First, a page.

• 15. Time Accounting • CFS does NOT have the notion of a timeslice, but it must still keep account for the time that each process runs • CFS uses the scheduler entity structure, struct sched_entity, defined in <linux/sched.h>, to keep track of process accounting • The scheduler entity structure is embedded in the process descriptor, struct task_stuct, as a member variable named se
  • 16. Time Accounting: Virtual Runtime • The virtual runtime is used to help us approximate the “ideal multitasking processor” that CFS is modeling • CFS uses vruntime to account for how long a process has run and thus how much longer it ought to run • The vruntime variable stores the virtual runtime of a process, which is the actual runtime normalized by the number of runnable processes
  • 17. Process Selection • CFS uses a red-black tree to manage the list of runnable processes and efficiently find the process with the smallest vruntime • Picking the next task • run the process represented by the leftmost node in the rbtree • __pick_next_entity() • Adding processes to the tree • enqueue_entity() • Removing processes from the tree • dequeue_entity()
  • 18. The Scheduler Entry Point • The main entry point into the process schedule is the function schedule(), defined in kernel/sched.c
  • 19. Sleeping and Waking Up • Tasks that are sleeping (blocked) are in a special non-runnable state • Without this special state, the scheduler would select tasks that did not want to run • Sleeping is handled via wait queues • A wait queue is a simple list of processes waiting for an event to occur
  • 20. Preemption and Context Switching • Context switching is handled by the context_switch() function defined in kernel/sched.c • It is called by schedule() when a new process has been selected to run to do two basic jobs • Calls switch_mm() to switch the virtual memory mapping from the previous process’s to that of the new process • Calls switch_to() switch the processor state from the previous process’s to the current’s • The kernel provides the need_resched flag to signify whether a reschedule should be performed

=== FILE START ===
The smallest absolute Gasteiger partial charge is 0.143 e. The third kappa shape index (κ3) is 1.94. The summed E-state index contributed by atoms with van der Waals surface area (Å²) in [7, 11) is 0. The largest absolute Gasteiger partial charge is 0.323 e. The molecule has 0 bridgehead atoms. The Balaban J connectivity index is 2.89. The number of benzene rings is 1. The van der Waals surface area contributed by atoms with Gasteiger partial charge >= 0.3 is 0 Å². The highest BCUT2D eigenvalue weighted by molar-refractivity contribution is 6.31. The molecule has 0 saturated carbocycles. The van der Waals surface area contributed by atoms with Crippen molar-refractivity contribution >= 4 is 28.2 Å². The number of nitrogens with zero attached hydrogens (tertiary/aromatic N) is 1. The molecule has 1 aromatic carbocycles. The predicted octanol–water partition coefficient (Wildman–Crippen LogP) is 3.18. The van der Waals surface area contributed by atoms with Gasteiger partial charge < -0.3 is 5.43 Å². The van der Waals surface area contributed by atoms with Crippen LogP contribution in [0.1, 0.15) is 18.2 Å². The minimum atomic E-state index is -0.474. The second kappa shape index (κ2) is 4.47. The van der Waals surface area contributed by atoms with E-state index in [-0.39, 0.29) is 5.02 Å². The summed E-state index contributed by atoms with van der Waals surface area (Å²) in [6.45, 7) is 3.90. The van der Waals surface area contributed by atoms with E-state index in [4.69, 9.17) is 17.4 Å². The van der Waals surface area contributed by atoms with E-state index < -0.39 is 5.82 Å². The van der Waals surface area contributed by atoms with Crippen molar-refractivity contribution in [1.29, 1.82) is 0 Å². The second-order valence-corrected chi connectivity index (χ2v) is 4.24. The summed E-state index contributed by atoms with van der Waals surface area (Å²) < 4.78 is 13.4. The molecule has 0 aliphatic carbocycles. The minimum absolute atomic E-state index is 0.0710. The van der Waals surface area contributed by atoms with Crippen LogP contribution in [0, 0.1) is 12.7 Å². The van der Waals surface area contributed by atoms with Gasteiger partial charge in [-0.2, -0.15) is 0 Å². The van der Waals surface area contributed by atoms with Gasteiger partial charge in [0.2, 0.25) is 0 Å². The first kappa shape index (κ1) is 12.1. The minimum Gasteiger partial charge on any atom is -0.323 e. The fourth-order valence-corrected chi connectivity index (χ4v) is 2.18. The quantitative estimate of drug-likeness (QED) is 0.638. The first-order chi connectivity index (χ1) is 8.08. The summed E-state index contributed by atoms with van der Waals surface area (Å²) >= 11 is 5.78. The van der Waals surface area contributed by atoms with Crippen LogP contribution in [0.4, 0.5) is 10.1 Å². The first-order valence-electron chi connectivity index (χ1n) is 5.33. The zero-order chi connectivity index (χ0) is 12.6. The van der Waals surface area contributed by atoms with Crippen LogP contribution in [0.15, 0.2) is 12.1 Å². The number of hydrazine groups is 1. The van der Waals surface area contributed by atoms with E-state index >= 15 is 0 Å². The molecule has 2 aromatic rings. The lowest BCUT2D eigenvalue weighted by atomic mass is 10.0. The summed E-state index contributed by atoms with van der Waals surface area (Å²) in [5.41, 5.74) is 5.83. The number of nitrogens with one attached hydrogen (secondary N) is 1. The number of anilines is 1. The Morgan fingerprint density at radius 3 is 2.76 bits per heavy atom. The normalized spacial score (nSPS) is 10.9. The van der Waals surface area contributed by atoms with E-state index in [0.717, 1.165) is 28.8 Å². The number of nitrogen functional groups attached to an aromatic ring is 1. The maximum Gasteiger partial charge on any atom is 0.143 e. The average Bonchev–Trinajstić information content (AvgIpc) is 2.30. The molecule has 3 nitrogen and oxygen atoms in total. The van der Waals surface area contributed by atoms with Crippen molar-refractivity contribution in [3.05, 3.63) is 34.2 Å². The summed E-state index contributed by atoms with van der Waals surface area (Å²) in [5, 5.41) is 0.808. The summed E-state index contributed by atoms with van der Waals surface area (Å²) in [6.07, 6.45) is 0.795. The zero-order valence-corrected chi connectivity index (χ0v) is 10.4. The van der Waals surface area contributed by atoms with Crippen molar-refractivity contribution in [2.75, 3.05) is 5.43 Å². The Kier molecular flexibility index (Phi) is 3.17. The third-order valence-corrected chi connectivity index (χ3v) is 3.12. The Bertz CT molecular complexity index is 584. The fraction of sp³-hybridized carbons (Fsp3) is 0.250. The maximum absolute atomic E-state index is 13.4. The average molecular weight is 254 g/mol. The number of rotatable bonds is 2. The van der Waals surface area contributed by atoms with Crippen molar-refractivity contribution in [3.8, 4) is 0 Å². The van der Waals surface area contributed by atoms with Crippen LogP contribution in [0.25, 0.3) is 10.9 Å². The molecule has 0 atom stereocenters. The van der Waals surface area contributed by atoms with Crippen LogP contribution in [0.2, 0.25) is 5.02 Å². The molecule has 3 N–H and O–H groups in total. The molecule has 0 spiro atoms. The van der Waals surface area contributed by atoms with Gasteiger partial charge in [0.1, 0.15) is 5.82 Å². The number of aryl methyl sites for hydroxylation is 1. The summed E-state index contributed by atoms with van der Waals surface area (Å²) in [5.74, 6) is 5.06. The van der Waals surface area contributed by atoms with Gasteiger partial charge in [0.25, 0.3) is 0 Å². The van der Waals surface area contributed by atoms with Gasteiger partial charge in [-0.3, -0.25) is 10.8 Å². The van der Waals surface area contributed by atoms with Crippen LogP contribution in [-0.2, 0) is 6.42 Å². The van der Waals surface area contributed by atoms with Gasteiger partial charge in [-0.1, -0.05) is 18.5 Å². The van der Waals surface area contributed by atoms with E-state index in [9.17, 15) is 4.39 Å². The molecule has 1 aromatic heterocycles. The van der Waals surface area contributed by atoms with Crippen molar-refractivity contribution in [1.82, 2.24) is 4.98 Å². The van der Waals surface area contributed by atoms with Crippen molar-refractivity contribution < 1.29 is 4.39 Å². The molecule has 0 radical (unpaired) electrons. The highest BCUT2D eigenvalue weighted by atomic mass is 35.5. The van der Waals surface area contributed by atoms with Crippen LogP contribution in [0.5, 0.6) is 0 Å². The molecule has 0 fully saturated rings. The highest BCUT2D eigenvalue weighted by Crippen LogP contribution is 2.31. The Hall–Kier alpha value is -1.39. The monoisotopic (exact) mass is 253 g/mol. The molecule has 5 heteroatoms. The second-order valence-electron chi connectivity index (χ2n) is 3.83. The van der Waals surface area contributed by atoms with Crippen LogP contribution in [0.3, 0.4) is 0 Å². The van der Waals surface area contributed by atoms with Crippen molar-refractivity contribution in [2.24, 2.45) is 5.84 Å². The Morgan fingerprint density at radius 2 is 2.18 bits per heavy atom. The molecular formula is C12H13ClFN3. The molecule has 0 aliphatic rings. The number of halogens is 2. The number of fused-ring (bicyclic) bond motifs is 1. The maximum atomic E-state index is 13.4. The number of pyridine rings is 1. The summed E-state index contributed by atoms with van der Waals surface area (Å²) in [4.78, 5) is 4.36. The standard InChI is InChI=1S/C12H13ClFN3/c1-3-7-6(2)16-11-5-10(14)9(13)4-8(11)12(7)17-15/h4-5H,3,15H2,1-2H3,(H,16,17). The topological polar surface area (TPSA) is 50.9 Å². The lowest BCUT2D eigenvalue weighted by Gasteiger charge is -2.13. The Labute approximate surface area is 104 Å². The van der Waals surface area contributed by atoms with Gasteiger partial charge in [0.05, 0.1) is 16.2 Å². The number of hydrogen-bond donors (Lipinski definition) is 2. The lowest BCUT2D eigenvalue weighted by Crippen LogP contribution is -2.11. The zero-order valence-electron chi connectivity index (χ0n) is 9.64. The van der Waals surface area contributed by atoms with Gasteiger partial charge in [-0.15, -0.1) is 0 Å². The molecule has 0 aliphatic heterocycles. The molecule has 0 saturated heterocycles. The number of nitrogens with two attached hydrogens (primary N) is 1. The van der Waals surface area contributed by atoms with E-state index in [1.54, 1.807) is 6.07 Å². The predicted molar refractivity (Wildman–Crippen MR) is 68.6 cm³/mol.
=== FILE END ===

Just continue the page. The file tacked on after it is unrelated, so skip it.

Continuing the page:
• 21. Preemption and Context Switching (cont.) • Upon returning to user-space or returning from an interrupt, the need_resched flag is checked • If it is set, the kernel invokes the scheduler before continuing • In 2.6, the need_resched flag was moved into a single bit of a special flag variable inside the thread_info structure
  • 22. User Preemption • User preemption can occur • When returning to user-space from a system call • When returning to user-space from an interrupt handler
  • 23. Kernel Preemption • Kernel preemption can occur • When an interrupt handler exits, before returning to kernel-space • When kernel code becomes preemptible again • If a task in the kernel explicitly calls schedule() • If a task in the kernel blocks (which results in a call to schedule())
  • 24. Real-Time Scheduling Policies • Linux provides two real-time scheduling policies, SCHED_FIFO and SCHED_RR • The normal, not real-time scheduling policy is SCHED_NORMAL • Real-time policies are managed not by the CFS, but by a special real- time scheduler, defined in kernel/sched_rt.c
  • 25. Scheduler-Related System Calls
  • 26. Group Scheduling Enhancements in 2.6.24
  • 27. References • http://git.kernel.org/cgit/linux/kernel/git/next/linux- next.git/tree/Documentation/scheduler/sched-design-CFS.txt • http://dl.acm.org/citation.cfm?id=1400102 • http://dl.acm.org/citation.cfm?id=1594375 • http://ieeexplore.ieee.org/xpls/abs_all.jsp?arnumber=4631872 • http://www.ibm.com/developerworks/linux/library/l-scheduler/ • http://www.ibm.com/developerworks/linux/library/l-cfs/ • http://en.wikipedia.org/wiki/Completely_Fair_Scheduler • http://blog.xuite.net/ian11832/blogg/23745751